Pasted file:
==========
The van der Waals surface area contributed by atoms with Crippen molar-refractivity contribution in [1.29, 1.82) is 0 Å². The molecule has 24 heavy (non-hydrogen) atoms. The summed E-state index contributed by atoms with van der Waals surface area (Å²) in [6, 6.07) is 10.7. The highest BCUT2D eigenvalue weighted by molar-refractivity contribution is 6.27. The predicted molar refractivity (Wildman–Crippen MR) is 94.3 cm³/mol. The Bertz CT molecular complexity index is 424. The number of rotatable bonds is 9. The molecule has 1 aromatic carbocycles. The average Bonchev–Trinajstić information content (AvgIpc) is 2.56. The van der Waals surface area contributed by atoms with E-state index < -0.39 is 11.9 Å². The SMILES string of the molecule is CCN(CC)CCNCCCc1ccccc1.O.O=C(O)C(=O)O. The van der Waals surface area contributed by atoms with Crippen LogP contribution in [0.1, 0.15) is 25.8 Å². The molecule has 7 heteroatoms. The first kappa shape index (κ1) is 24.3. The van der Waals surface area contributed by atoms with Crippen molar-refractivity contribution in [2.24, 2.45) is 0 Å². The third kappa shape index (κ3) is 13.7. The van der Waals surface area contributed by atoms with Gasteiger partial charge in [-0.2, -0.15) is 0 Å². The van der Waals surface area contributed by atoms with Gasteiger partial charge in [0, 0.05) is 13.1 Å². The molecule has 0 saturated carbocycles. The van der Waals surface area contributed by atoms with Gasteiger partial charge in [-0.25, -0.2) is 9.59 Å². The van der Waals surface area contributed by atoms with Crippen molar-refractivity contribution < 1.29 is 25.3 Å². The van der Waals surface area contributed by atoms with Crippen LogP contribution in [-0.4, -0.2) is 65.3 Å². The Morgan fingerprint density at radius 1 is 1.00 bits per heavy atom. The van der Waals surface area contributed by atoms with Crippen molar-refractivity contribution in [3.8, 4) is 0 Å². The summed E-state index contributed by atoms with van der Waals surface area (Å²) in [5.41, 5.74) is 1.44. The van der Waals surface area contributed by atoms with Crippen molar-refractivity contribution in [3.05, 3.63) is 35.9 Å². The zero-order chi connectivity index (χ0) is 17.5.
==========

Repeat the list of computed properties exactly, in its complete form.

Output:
The van der Waals surface area contributed by atoms with Crippen molar-refractivity contribution in [1.29, 1.82) is 0 Å². The molecule has 24 heavy (non-hydrogen) atoms. The summed E-state index contributed by atoms with van der Waals surface area (Å²) in [6, 6.07) is 10.7. The highest BCUT2D eigenvalue weighted by molar-refractivity contribution is 6.27. The predicted molar refractivity (Wildman–Crippen MR) is 94.3 cm³/mol. The Bertz CT molecular complexity index is 424. The number of rotatable bonds is 9. The molecule has 1 aromatic carbocycles. The average Bonchev–Trinajstić information content (AvgIpc) is 2.56. The van der Waals surface area contributed by atoms with E-state index < -0.39 is 11.9 Å². The SMILES string of the molecule is CCN(CC)CCNCCCc1ccccc1.O.O=C(O)C(=O)O. The van der Waals surface area contributed by atoms with Crippen LogP contribution in [0.1, 0.15) is 25.8 Å². The molecule has 7 heteroatoms. The first kappa shape index (κ1) is 24.3. The van der Waals surface area contributed by atoms with Crippen molar-refractivity contribution in [2.24, 2.45) is 0 Å². The third kappa shape index (κ3) is 13.7. The van der Waals surface area contributed by atoms with Gasteiger partial charge in [-0.2, -0.15) is 0 Å². The van der Waals surface area contributed by atoms with Gasteiger partial charge in [0, 0.05) is 13.1 Å². The molecule has 0 saturated carbocycles. The van der Waals surface area contributed by atoms with Gasteiger partial charge in [-0.25, -0.2) is 9.59 Å². The van der Waals surface area contributed by atoms with Crippen molar-refractivity contribution < 1.29 is 25.3 Å². The van der Waals surface area contributed by atoms with Crippen LogP contribution in [-0.4, -0.2) is 65.3 Å². The Morgan fingerprint density at radius 1 is 1.00 bits per heavy atom. The van der Waals surface area contributed by atoms with Crippen molar-refractivity contribution in [3.8, 4) is 0 Å². The summed E-state index contributed by atoms with van der Waals surface area (Å²) in [5.41, 5.74) is 1.44. The van der Waals surface area contributed by atoms with Crippen molar-refractivity contribution in [3.05, 3.63) is 35.9 Å². The zero-order chi connectivity index (χ0) is 17.5.